Lebanese Parents Urge President Aoun To Reject Distance Learning For Students

AdamPatterson/Panos/DFID

The parents’ committees of 15 schools in Lebanon called on President Michel Aoun on Friday to immediately reopen schools to salvage the scholastic year, rejecting distance learning methods in place to protect students from coronavirus.

“Committee representatives insisted that the choice of distance learning should be reserved for children with special needs as well as individual circumstances,” a statement said.

The nation-wide coronavirus pandemic has forced schools since February to adopt distance learning procedures to prevent the spread of the illness.

Expert Says Lebanon Is Not Ready For Schools In September
Middle East Online

Caretaker Education Minister Tareq Majzoub issued a statement saying that hybrid learning methods, both in-class and online, would be reinstated as of November 30, with coronavirus prevention procedures in place.

Many schools had opened in October with a hybrid teaching method. Yet, students experience poor internet connection due to frequent electricity cuts which greatly affect the quality of learning.

During the meeting that was held in Baabda, the parent’s committees stressed to Aoun that the circumstances were even worse for “public schools and underprivileged families that are the least equipped with the technology and know-how needed for distance learning.”

“This pandemic is here to stay; we have to learn to live with it,” Carla Aoun Maskoud, head of the Parents Committee at College Louise Wegmann, was quoted as saying in the statement.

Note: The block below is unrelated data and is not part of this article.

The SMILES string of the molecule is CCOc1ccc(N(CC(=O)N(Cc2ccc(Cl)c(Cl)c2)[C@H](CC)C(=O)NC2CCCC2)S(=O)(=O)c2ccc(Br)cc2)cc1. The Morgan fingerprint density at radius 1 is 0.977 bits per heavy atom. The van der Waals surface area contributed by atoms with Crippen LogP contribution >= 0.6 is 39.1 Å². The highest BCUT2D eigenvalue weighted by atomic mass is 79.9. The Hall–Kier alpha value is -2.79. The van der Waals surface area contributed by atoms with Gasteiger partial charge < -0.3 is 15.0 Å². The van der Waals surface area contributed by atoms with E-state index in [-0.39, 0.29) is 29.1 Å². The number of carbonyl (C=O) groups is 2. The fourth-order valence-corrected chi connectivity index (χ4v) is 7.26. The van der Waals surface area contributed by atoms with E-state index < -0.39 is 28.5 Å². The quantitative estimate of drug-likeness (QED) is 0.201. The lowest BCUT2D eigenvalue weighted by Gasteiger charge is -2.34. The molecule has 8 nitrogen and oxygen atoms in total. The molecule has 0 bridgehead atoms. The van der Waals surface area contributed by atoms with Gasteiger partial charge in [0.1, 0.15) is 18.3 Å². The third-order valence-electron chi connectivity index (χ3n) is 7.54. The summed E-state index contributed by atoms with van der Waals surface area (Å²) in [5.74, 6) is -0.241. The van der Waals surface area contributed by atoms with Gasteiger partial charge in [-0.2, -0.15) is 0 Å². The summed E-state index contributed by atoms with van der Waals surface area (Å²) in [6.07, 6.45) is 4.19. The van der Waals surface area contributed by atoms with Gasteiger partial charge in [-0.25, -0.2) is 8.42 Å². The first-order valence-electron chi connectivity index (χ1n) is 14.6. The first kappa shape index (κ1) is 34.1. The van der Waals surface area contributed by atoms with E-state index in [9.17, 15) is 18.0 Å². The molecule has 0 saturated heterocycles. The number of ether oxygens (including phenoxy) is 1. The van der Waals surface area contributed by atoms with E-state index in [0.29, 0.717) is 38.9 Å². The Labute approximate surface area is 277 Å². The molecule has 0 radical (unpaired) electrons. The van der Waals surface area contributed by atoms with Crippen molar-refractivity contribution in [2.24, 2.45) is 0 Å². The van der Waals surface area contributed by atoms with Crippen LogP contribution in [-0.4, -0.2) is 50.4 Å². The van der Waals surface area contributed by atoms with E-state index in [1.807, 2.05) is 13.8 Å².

The schools represented in the meeting with Aoun included Collège Louise Wegmann, Jamhour, Sagesse High School, Athenee, and Eastwood International School.

The statement said that Aoun “agreed with all the committees arguments and positions and promised to support and raise the issue in all further related discussions.”

However, Internet issues are not the main problem on the list. Lebanon’s economic crisis is forcing families to pull tens of thousands of children out of private schools, and transferring them to a long-neglected state education system that is already struggling to cope.

The plight extends even further with parents calling back their children from universities abroad, unable to pay for their education and related living costs, such as their dorms or accommodations.

Lara Mustafa in Russia is one the many Lebanese students abroad who might no longer be able to continue their education -Photo: Reuters

The Education Ministry estimated in July that 120,000 students in Lebanon were expected to join public schools next year as their parents could no longer afford to send them to private ones.

Add an economic crisis to a national pandemic, and you’ll get a recipe for a disaster. Parents are still waiting for the implementation of new policies regarding online education while Lebanon has been recording some 11,000 coronavirus infections on average each week, according to the health ministry.